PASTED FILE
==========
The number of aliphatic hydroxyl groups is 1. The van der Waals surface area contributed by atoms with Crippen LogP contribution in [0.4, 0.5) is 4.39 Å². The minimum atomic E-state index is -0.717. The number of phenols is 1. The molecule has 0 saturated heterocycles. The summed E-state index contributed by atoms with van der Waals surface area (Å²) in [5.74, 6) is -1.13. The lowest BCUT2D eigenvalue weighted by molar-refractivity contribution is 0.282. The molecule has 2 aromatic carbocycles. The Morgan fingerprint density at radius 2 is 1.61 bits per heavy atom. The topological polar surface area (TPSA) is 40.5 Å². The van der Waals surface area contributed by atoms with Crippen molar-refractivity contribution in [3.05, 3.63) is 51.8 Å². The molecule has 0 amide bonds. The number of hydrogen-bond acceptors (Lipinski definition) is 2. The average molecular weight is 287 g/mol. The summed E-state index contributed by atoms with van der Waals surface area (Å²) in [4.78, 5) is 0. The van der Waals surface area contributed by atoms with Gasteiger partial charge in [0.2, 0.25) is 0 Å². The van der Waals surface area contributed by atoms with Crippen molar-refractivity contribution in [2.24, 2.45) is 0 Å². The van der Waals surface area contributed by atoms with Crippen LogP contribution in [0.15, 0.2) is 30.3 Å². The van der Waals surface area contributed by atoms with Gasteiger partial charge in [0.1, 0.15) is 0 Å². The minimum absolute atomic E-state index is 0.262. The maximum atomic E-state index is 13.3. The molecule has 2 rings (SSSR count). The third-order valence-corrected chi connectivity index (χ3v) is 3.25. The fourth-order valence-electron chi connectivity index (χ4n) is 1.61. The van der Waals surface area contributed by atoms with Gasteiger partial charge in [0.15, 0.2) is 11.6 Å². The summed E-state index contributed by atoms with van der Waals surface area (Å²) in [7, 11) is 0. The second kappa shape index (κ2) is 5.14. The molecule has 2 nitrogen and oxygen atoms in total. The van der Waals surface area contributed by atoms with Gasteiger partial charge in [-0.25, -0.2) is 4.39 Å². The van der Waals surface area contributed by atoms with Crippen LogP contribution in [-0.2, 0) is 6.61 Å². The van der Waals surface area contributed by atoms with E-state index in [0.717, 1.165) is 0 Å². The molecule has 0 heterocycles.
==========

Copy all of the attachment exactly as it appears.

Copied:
The number of aliphatic hydroxyl groups is 1. The van der Waals surface area contributed by atoms with Crippen LogP contribution in [0.4, 0.5) is 4.39 Å². The minimum atomic E-state index is -0.717. The number of phenols is 1. The molecule has 0 saturated heterocycles. The summed E-state index contributed by atoms with van der Waals surface area (Å²) in [5.74, 6) is -1.13. The lowest BCUT2D eigenvalue weighted by molar-refractivity contribution is 0.282. The molecule has 2 aromatic carbocycles. The Morgan fingerprint density at radius 2 is 1.61 bits per heavy atom. The topological polar surface area (TPSA) is 40.5 Å². The van der Waals surface area contributed by atoms with Crippen molar-refractivity contribution in [3.05, 3.63) is 51.8 Å². The molecule has 0 amide bonds. The number of hydrogen-bond acceptors (Lipinski definition) is 2. The average molecular weight is 287 g/mol. The summed E-state index contributed by atoms with van der Waals surface area (Å²) in [4.78, 5) is 0. The van der Waals surface area contributed by atoms with Gasteiger partial charge in [0.2, 0.25) is 0 Å². The van der Waals surface area contributed by atoms with Crippen molar-refractivity contribution in [2.24, 2.45) is 0 Å². The van der Waals surface area contributed by atoms with Crippen LogP contribution in [0.15, 0.2) is 30.3 Å². The van der Waals surface area contributed by atoms with Gasteiger partial charge in [0.1, 0.15) is 0 Å². The minimum absolute atomic E-state index is 0.262. The maximum atomic E-state index is 13.3. The molecule has 2 rings (SSSR count). The third-order valence-corrected chi connectivity index (χ3v) is 3.25. The fourth-order valence-electron chi connectivity index (χ4n) is 1.61. The van der Waals surface area contributed by atoms with Gasteiger partial charge in [0.15, 0.2) is 11.6 Å². The summed E-state index contributed by atoms with van der Waals surface area (Å²) in [7, 11) is 0. The second kappa shape index (κ2) is 5.14. The molecule has 2 nitrogen and oxygen atoms in total. The van der Waals surface area contributed by atoms with Gasteiger partial charge in [-0.25, -0.2) is 4.39 Å². The van der Waals surface area contributed by atoms with Crippen LogP contribution in [-0.2, 0) is 6.61 Å². The van der Waals surface area contributed by atoms with E-state index in [0.717, 1.165) is 0 Å². The molecule has 0 heterocycles.